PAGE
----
It’s different. In film, the ultimate buyer does not sit in front of the [filmmaker]. The ultimate buyer is a consumer, a theater owner — they’re not in the room. In television, what’s very different and what I love is that we go into the room with [FX’s] John Landgraf or [Fox’s] Kevin Reilly or whomever, and they’re very clear what needs to happen. Filmmakers are fine as long as they’re told [how much they can spend], and the problem [in film] is that the studio says, “Well, we don’t want you to go over budget.” And it’s like, “What are you going to do about that? Because if I go over budget, you’re still probably going to pay.”
TV executives historically have struggled to move into film. How come?
If you were a kid of a certain age and you loved the entertainment business, film was the dream. It was my dream. When I graduated from law school, I sent résumés to movie companies and TV companies, and I ended up getting a TV job. The difference is, when I sent out those résumés 25 years ago, it was a fair fight — I was going to have a career and learn my skills and meet people. When I showed up [in film] 25 years later, I walked into a business where I didn’t know many of the people. I didn’t have friends for 20 years, and I didn’t hone my skills in that world. That’s the greatest hurdle. And in a business that is facing challenges, I think they look at people who come in and say: “We have enough people right now. We don’t need you.” At the end of [my time at Disney], I was thrilled I said yes [to the film job]. It was an experience of a lifetime, and it has only been helpful in how I go forward in my career.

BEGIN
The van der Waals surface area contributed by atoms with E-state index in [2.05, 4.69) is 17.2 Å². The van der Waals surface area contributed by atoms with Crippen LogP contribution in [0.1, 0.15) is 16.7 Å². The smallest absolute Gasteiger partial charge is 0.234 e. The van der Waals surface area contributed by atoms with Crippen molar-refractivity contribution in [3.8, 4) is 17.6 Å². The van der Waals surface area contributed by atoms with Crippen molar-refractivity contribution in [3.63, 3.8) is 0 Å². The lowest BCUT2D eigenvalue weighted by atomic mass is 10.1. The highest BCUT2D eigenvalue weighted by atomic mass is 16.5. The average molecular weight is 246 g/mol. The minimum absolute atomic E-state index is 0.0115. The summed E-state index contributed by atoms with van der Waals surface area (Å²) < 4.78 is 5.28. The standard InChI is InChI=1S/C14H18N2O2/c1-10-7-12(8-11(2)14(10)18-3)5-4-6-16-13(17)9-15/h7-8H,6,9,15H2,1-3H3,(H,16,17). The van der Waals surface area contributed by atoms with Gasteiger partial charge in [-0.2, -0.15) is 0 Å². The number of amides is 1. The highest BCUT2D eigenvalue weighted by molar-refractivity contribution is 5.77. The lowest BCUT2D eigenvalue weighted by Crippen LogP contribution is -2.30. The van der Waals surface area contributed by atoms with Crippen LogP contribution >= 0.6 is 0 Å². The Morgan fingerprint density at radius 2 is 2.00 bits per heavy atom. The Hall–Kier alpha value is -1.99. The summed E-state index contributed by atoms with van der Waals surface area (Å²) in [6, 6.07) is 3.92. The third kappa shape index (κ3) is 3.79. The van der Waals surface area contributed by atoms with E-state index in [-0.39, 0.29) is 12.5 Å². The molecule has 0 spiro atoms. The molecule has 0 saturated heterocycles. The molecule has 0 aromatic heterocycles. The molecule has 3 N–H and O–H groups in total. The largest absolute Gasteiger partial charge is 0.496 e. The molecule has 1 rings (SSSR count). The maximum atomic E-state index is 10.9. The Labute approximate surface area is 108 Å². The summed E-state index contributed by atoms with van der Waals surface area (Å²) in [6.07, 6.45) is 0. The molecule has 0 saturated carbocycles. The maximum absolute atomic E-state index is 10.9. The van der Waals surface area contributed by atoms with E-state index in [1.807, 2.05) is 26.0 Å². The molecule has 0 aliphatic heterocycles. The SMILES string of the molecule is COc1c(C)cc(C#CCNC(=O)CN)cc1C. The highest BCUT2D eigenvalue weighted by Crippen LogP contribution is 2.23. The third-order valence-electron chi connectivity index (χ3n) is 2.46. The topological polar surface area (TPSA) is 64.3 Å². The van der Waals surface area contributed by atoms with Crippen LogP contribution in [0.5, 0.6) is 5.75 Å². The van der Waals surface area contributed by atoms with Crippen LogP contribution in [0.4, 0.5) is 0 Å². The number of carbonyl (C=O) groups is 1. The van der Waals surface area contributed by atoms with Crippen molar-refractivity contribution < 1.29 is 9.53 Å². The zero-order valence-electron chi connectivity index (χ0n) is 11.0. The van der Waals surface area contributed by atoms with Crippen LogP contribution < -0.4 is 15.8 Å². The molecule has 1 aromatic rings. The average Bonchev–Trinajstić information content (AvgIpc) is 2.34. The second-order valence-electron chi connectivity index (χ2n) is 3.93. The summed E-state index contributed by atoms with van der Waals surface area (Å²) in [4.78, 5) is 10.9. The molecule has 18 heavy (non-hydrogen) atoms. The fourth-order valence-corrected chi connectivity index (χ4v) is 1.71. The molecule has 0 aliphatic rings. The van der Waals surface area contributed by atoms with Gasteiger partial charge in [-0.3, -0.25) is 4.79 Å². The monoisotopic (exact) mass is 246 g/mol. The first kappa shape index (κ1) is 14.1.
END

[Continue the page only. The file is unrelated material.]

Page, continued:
You’ve worked at both Disney and News Corp. What’s the biggest difference in the cultures?
When you work at Disney, the name is a brand and there’s an expectation to the consumer and crossing the line is challenging. At 21st Century Fox, the rules of the road are, “We want you to make great content and it’s not within a brand definition.” So I have greater breadth in this role. You learn that the individual stories are what creates the brand, it’s not the other way around. But all you have to do is see Saving Mr. Banks. I was so inspired when I read the script originally that this was a story about a creative leader who had a personal relationship with the product. You look back and say, “Wow, I’ve lived all this time because of this man’s belief and commitment.”